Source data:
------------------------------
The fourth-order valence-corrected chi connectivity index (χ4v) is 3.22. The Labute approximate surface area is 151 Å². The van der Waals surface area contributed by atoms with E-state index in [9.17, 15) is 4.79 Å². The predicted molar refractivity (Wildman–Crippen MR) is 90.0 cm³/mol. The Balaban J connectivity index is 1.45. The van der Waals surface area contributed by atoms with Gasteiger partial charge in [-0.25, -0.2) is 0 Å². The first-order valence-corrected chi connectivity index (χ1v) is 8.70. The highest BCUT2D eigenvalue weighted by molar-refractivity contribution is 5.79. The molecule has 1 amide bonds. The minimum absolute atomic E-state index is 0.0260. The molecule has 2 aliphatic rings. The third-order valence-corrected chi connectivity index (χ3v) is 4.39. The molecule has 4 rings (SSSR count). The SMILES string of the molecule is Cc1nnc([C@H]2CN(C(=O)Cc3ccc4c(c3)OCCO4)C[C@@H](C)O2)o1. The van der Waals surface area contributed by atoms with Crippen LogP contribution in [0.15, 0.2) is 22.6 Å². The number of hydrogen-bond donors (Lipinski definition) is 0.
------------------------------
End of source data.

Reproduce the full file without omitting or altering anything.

The fourth-order valence-corrected chi connectivity index (χ4v) is 3.22. The Labute approximate surface area is 151 Å². The van der Waals surface area contributed by atoms with E-state index in [9.17, 15) is 4.79 Å². The predicted molar refractivity (Wildman–Crippen MR) is 90.0 cm³/mol. The Balaban J connectivity index is 1.45. The van der Waals surface area contributed by atoms with Gasteiger partial charge in [-0.25, -0.2) is 0 Å². The first-order valence-corrected chi connectivity index (χ1v) is 8.70. The highest BCUT2D eigenvalue weighted by molar-refractivity contribution is 5.79. The molecule has 1 amide bonds. The minimum absolute atomic E-state index is 0.0260. The molecule has 2 aliphatic rings. The third-order valence-corrected chi connectivity index (χ3v) is 4.39. The molecule has 4 rings (SSSR count). The SMILES string of the molecule is Cc1nnc([C@H]2CN(C(=O)Cc3ccc4c(c3)OCCO4)C[C@@H](C)O2)o1. The van der Waals surface area contributed by atoms with Crippen LogP contribution in [0.15, 0.2) is 22.6 Å². The number of hydrogen-bond donors (Lipinski definition) is 0.